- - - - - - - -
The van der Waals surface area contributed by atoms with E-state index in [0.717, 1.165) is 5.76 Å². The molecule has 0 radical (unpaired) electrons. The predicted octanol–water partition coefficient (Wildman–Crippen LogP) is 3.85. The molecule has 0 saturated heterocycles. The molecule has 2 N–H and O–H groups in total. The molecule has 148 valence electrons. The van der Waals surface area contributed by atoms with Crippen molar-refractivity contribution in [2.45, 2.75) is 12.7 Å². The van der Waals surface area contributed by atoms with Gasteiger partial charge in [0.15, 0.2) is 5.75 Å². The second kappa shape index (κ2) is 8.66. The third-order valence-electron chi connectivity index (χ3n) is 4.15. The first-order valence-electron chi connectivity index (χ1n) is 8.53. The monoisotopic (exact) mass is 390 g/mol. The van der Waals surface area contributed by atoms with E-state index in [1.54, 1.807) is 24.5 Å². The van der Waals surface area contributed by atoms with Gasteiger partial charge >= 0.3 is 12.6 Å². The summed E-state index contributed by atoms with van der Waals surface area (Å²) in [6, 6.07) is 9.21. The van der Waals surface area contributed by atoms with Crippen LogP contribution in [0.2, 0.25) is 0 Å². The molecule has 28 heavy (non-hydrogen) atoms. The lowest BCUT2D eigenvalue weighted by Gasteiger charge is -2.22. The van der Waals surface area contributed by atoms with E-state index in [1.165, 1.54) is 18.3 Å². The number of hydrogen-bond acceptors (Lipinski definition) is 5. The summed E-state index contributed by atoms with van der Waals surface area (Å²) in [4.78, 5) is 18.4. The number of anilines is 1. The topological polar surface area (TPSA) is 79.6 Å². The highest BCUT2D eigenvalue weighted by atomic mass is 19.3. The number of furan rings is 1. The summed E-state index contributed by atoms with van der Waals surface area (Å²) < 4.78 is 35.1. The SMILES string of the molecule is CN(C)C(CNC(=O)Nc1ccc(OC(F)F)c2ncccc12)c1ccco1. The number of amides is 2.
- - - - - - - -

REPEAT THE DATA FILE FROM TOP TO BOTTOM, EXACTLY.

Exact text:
The van der Waals surface area contributed by atoms with E-state index in [0.717, 1.165) is 5.76 Å². The molecule has 0 radical (unpaired) electrons. The predicted octanol–water partition coefficient (Wildman–Crippen LogP) is 3.85. The molecule has 0 saturated heterocycles. The molecule has 2 N–H and O–H groups in total. The molecule has 148 valence electrons. The van der Waals surface area contributed by atoms with Crippen molar-refractivity contribution in [2.45, 2.75) is 12.7 Å². The van der Waals surface area contributed by atoms with Gasteiger partial charge in [0.15, 0.2) is 5.75 Å². The second kappa shape index (κ2) is 8.66. The third-order valence-electron chi connectivity index (χ3n) is 4.15. The first-order valence-electron chi connectivity index (χ1n) is 8.53. The monoisotopic (exact) mass is 390 g/mol. The van der Waals surface area contributed by atoms with E-state index in [1.54, 1.807) is 24.5 Å². The van der Waals surface area contributed by atoms with Gasteiger partial charge >= 0.3 is 12.6 Å². The summed E-state index contributed by atoms with van der Waals surface area (Å²) in [6, 6.07) is 9.21. The van der Waals surface area contributed by atoms with Crippen LogP contribution in [0.2, 0.25) is 0 Å². The molecule has 28 heavy (non-hydrogen) atoms. The lowest BCUT2D eigenvalue weighted by Gasteiger charge is -2.22. The van der Waals surface area contributed by atoms with E-state index in [1.165, 1.54) is 18.3 Å². The number of hydrogen-bond acceptors (Lipinski definition) is 5. The summed E-state index contributed by atoms with van der Waals surface area (Å²) in [4.78, 5) is 18.4. The number of anilines is 1. The topological polar surface area (TPSA) is 79.6 Å². The highest BCUT2D eigenvalue weighted by atomic mass is 19.3. The number of furan rings is 1. The summed E-state index contributed by atoms with van der Waals surface area (Å²) < 4.78 is 35.1. The SMILES string of the molecule is CN(C)C(CNC(=O)Nc1ccc(OC(F)F)c2ncccc12)c1ccco1. The number of amides is 2.